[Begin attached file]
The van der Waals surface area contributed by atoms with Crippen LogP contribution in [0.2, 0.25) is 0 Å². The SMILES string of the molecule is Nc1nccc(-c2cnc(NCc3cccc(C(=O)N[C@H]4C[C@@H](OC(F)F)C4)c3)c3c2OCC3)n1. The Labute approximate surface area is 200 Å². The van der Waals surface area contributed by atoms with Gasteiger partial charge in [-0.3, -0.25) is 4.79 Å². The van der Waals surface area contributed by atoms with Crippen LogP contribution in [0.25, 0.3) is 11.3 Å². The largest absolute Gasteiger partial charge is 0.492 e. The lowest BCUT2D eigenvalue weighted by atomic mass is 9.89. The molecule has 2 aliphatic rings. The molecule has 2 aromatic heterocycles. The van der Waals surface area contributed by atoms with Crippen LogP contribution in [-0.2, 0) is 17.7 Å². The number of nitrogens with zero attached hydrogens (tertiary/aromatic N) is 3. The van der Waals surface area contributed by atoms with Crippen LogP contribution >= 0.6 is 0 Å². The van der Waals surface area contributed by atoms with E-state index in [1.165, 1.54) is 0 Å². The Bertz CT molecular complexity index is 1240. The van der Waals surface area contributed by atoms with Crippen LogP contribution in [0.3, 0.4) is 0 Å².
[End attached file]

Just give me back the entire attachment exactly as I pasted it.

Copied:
The van der Waals surface area contributed by atoms with Crippen LogP contribution in [0.2, 0.25) is 0 Å². The SMILES string of the molecule is Nc1nccc(-c2cnc(NCc3cccc(C(=O)N[C@H]4C[C@@H](OC(F)F)C4)c3)c3c2OCC3)n1. The Labute approximate surface area is 200 Å². The van der Waals surface area contributed by atoms with Gasteiger partial charge in [-0.3, -0.25) is 4.79 Å². The van der Waals surface area contributed by atoms with Crippen LogP contribution in [0.25, 0.3) is 11.3 Å². The largest absolute Gasteiger partial charge is 0.492 e. The lowest BCUT2D eigenvalue weighted by atomic mass is 9.89. The molecule has 2 aliphatic rings. The molecule has 2 aromatic heterocycles. The van der Waals surface area contributed by atoms with Crippen LogP contribution in [-0.2, 0) is 17.7 Å². The number of nitrogens with zero attached hydrogens (tertiary/aromatic N) is 3. The van der Waals surface area contributed by atoms with Crippen LogP contribution >= 0.6 is 0 Å². The van der Waals surface area contributed by atoms with E-state index in [1.165, 1.54) is 0 Å². The Bertz CT molecular complexity index is 1240. The van der Waals surface area contributed by atoms with Crippen LogP contribution in [0.3, 0.4) is 0 Å².